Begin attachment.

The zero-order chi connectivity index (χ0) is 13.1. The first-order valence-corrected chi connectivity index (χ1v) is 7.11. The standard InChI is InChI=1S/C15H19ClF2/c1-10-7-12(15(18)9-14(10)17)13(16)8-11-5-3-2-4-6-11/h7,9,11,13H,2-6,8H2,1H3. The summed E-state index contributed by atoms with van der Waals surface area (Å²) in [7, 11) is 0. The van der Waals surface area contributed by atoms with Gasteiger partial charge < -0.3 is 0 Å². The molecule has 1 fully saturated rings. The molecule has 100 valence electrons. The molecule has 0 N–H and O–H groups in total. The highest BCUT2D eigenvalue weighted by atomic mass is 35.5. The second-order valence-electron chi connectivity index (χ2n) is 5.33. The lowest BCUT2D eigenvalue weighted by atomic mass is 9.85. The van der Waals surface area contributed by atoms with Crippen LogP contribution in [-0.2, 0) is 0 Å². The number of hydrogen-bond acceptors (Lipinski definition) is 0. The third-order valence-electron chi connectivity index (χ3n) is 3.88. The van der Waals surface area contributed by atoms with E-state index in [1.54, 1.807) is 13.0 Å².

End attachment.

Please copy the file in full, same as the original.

The zero-order chi connectivity index (χ0) is 13.1. The first-order valence-corrected chi connectivity index (χ1v) is 7.11. The standard InChI is InChI=1S/C15H19ClF2/c1-10-7-12(15(18)9-14(10)17)13(16)8-11-5-3-2-4-6-11/h7,9,11,13H,2-6,8H2,1H3. The summed E-state index contributed by atoms with van der Waals surface area (Å²) in [7, 11) is 0. The van der Waals surface area contributed by atoms with Gasteiger partial charge < -0.3 is 0 Å². The molecule has 1 fully saturated rings. The molecule has 100 valence electrons. The molecule has 0 N–H and O–H groups in total. The highest BCUT2D eigenvalue weighted by atomic mass is 35.5. The second-order valence-electron chi connectivity index (χ2n) is 5.33. The lowest BCUT2D eigenvalue weighted by atomic mass is 9.85. The van der Waals surface area contributed by atoms with Crippen LogP contribution in [-0.2, 0) is 0 Å². The number of hydrogen-bond acceptors (Lipinski definition) is 0. The third-order valence-electron chi connectivity index (χ3n) is 3.88. The van der Waals surface area contributed by atoms with E-state index in [1.54, 1.807) is 13.0 Å².